The kimeeza always begins with the singing of the songs of the empire led by the cultural minister. Words that ordinarily, do not escape from the mouth are sung with ease. For the newcomers they must wonder whether this is the so called Harvard of Africa. The whole Lumumba empire is on its feet surrounding the table and listening keenly. Whoever wants to address the kimeeza must stand on the table itself. The speaker is mandated to direct the proceedings and he yields the stage to those who desire to speak. Several speakers rise and address the meeting. The skilled ones can spend over five minutes while those who don’t know how to keep the audience on its toes are pulled off the table by the hems of their trousers even before a minute elapses. Notable speakers are the chairman and some members of his cabinet; the health, cultural, and entertainment minister with diverse messages ranging from the upcoming health week, the beach bash or complaints about the Wi-Fi connection.

You can’t fail to mention the GGB (Gongom Guard Brigade) commander. A dark, tall, fully toned student that towers above everyone else but most of all he is the only five star general in the rug-tug forces of the empire. There is a thin line between respect and fear for him even among his own friends. His remarks are brief and devoid of all political intonations. Firstly, he announces that the GGB is recruiting and goes on to elaborate the criteria for selecting those vested with the responsibility of guarding the empire. The positions available; head of misinformation and propaganda also called the spy chief, the chief mobiliser, and chief of recruitments. Finally, he gives the security report and elaborates the guidelines of how to be security cautious.

When everything has finally been deliberated upon, the cultural minister bursts out with twesimye nyoo…  Almost instinctively, every Lumumbist’s left arm grabs his crotch while the ladies reach for their breasts and all (by now also including freshers) lift up their right arm with a finger pointing to the skies and the empire is swallowed up by the tune of ekitibwa kya Lumumba. It is a catchy rendition of the ekitibwa kya Buganda, but instead of singing sabasajja Kabaka, its sabasajja Gongom. Similarly, asaana afuge egwanga lyona is twisted to asaana aziine abakazi boona.

Granted, this is not an original anthem and it might be littered with many vulgarities, the voices are even hoarse and not tuned or in sync but it is infectious. The passion and energy with which it is sung is the most visible show of solidarity in Lumumba, and that makes all the difference between the empire and the rest of the villages.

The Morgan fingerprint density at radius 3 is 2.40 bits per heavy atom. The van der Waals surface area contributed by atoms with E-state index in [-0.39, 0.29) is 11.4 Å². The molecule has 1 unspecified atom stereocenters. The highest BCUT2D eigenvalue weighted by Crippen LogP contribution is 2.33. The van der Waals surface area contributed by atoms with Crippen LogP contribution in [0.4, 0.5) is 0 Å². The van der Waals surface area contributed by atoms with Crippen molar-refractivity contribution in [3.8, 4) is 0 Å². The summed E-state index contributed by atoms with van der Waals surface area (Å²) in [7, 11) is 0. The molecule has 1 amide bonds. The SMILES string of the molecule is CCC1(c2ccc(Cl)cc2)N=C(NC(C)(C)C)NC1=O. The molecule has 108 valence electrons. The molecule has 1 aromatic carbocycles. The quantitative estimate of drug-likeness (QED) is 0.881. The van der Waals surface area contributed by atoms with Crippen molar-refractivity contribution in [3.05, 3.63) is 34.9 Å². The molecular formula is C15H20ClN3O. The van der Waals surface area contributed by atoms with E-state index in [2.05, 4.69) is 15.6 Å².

P.S; there is no inference of any living person in the above article but if any direct or implied allusion is detected  it is entirely unintentional or merely for dramatic purposes

The camera never lies

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And yet she wasn’t ugly per se. No, that would be unfair to the many heads she turned. She was one of those girls whom makeup helped a lot-especially when applied the right way. One of those girls whose selfies appeared stunning when taken at an angle. Her practice and research on Instagram based on likes of her own pictures, had revealed that a slight tilt of the head to the left, with the lips pouted downwards towards the camera, eyebrows raised beguilingly and braids tied down one shoulder always accentuated her cheek bones, enhanced her full lips and hid her prominent forehead. All seven of her latest selfie uploads on Instagram confirmed this. The number of likes and followers had sky rocketed ever since she discovered this new trick. All she adjusted in the subsequent ones was a change of an outfit, or expose a little more cleavage or change the colour of her lipstick.

But when Lisa turned up to take a real portrait at my room based studio in Lumumba that day, she had done an awful job with her makeup. A really awful job. Either she did not have a look in the mirror before she stepped out of her door, or she had very mean friends. The kind of friends who praised you yet in fact you resembled the Clementina Okot P’bitek had described in Song of Lawino. The one whose red lipstick made her look like a wild cat that has dipped its mouth in blood. The only things that deserved credit were the line of studs on each ear which looked like rows of street lights and the hair, which I still credited to her hair stylist.

After failing to gather the courage to say what her friends should have told her, I picked up the camera and clicked away looking for all the right angles momentarily forgetting about my predicament.Many praise Photoshop but hardly ever know about the grudging and dreadfully long hours photographers spend applying masks, filters and more to retouch photos.

Photoshop helps, but the camera never lies. Even Charles Dickens wrote as far back as 1838 that painters make out ladies fairer than they appear, but as for photography, the trade is a tad too honest.